You may as a result of a visit to the hospital (or conversation with your obstetrician) find that there is too much of a mismatch for your satisfaction. Pay attention to your feelings during these conversations. If you feel comfortable in asking the questions, if you feel heard and welcome, this is a good sign for you. If you feel concerned or anxious that your views will not have a place in this setting, or that there may be no room for negotiation, go home and take time to consider whether there are alternatives. There is no right or wrong. Only by listening to yourself will you find the right way FOR YOU.


If you do feel that there is too much of a mismatch between you and the hospital, there are alternatives. There is in Perth the Family Birthing Centre, which provides midwife led care. If you are not in Perth find out if there are birthing centres in your area. In general the midwifery model of care is more Horticultural. It sees the woman in the centre of the process and is THERE for her, in her process. It emphasises the BEING over DOING way. BEING there for the process and giving it the TIME it needs, rather than thinking what needs to be DONE to move it along to fit into the procedural framework.

Here in Perth there is also Community Midwifery Centre, which provides midwife support for home birth and also a Domino programme, where your midwife accompanies you to the hospital.


Or there is the option of having a Doula – a trained birth assistant (not medically trained as a midwife, but aux fait with hospital procedures). She will be with you all through the birth and serve as an advocate for you in interface with medical staff, so you don't have to worry about this. She can also keep a close eye on you so that if an intervention might be wisely applied at any given time, she is in a position to recognise this and pose it to you so that you can decide together. In a hospital you will likely not have this kind of continuous care, as shift midwives will come and go. Evidence shows that women who have one person continuously there to support them (aside from the partner, who is mostly not trained) are much more likely to come through the birth without intervention.


A Doula can also be there for you after the birth, visiting you in hospital and at home and supporting you with breastfeeding. Simply knowing someone is at your side can be immensely helpful. She is definitely someone who follows the Horticultural Time way of thinking and is probably a strong advocate for this, since she has chosen this path for herself.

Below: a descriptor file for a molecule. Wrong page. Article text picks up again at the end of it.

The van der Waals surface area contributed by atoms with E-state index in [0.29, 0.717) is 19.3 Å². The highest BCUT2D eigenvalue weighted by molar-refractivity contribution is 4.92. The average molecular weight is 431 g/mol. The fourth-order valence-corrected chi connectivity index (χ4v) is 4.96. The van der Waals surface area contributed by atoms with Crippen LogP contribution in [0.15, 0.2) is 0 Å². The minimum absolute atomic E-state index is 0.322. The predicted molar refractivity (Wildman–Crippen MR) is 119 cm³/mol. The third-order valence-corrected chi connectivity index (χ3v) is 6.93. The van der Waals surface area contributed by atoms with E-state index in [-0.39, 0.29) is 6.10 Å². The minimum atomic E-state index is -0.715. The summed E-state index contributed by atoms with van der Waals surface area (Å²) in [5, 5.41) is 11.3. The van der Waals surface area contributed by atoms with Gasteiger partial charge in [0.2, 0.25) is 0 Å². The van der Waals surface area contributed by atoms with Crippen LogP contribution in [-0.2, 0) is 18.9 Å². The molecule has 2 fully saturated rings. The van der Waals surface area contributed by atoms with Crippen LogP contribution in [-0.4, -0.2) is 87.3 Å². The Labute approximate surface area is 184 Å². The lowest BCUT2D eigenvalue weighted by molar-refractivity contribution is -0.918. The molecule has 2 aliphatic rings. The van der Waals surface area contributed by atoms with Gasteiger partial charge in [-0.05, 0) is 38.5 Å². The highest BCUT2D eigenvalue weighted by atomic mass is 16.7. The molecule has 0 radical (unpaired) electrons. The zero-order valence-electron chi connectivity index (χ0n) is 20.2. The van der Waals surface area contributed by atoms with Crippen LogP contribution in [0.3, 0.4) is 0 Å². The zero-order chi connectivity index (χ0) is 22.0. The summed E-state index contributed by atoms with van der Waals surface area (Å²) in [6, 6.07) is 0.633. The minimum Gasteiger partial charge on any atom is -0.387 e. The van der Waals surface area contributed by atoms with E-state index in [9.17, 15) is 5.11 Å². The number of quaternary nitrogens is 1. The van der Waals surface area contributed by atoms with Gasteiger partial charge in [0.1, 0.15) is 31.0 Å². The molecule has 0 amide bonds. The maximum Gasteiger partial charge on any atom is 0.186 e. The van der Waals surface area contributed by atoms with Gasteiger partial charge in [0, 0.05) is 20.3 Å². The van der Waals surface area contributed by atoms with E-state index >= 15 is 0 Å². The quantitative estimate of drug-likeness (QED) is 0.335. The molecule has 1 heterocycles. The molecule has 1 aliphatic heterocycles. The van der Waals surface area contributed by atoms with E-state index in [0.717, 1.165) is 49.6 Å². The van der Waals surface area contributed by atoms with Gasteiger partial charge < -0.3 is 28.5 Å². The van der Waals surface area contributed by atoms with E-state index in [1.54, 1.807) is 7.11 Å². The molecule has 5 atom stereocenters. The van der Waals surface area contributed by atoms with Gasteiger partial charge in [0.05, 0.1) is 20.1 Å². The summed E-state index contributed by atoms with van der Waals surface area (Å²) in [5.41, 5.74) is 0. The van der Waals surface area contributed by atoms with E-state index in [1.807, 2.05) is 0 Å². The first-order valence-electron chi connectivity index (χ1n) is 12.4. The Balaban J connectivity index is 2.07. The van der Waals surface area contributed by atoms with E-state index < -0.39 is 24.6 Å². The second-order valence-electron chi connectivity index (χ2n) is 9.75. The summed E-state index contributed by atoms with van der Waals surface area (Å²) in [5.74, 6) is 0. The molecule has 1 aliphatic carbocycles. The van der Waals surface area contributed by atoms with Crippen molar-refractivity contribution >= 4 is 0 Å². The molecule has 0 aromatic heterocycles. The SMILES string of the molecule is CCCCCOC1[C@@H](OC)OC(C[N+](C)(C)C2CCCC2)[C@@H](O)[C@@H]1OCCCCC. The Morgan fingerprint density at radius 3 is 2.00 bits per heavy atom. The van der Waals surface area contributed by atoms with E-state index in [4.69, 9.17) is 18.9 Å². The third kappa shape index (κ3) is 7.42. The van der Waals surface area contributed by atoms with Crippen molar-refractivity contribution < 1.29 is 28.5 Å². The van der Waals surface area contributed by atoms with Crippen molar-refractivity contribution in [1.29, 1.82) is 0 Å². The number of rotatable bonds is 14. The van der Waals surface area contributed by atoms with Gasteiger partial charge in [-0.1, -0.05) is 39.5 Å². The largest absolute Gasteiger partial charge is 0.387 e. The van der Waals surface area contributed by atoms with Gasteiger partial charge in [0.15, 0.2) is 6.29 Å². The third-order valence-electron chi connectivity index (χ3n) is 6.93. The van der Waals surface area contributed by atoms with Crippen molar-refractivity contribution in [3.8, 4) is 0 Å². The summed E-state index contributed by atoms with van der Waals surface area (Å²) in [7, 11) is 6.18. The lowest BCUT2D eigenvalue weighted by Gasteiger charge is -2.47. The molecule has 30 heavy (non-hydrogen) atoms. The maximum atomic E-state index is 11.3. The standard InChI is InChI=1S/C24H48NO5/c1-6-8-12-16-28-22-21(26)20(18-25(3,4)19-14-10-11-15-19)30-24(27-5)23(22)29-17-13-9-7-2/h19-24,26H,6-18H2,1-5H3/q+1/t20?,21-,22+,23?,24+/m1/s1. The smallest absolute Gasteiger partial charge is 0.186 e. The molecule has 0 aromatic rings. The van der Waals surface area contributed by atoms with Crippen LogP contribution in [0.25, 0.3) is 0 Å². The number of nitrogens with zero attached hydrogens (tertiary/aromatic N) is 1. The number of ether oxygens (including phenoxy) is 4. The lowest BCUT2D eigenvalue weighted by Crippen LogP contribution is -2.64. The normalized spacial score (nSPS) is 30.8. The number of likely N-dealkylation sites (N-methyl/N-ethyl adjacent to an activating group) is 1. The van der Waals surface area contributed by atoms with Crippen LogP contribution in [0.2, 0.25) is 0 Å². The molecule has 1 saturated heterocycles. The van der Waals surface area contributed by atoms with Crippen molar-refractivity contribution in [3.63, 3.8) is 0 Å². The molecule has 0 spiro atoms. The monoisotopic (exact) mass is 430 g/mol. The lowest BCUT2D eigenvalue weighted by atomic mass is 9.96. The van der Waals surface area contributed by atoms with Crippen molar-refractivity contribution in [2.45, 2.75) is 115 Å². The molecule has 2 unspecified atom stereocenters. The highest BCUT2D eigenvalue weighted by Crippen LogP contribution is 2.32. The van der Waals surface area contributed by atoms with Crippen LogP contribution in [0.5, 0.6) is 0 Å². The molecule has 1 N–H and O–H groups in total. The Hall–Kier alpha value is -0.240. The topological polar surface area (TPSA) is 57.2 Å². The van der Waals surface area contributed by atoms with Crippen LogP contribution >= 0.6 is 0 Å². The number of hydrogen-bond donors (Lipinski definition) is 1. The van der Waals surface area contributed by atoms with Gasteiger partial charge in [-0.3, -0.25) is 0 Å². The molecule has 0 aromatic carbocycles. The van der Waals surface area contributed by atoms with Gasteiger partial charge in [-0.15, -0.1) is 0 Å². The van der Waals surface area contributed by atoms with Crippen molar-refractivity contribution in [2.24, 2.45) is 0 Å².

On a last note, my wish is that all this empowers you. I have come to see the whole process of preparing for birth as a kind of a modern rite of passage. Collectively, historically, we humans have come away from the view and experience of womanhood and motherhood as something natural, wholesome, divine and powerful. We women have contributed to this too. So going through this process CONSCIOUSLY and choosing consciously can for some women be a kind of reawakening to their own sensitivity, intuition, inner strength and capability to influence events. Not control events, but influence them. In fact, a huge lesson seems to be to learn that we are not in control. So much can happen in birth that is out of our control. So it is about creating as much of a conducive environment as possible, without it needing to be perfect.. and then letting go.


And this is where your own inner experience comes in. This is perhaps THE most valuable lesson of all: when you learn that no matter what, you can choose where and how to focus, when you learn that through your breath you influence your body and your mind, that you can find peace and calm in the midst of a storm, that happiness is your natural condition, no matter what... you have conquered your mind. And when you conquer your mind, you conquer the world. Not in a dominating way, but in the way of mastery. And this, dear women, is the highest skill you can take into life in general, and into parenting in particular, where emotions will run high, things WILL get irrational, and you will be challenged. To be able to breathe, find your centre, be strong and at the same time let go. In this way, birth is a training for life.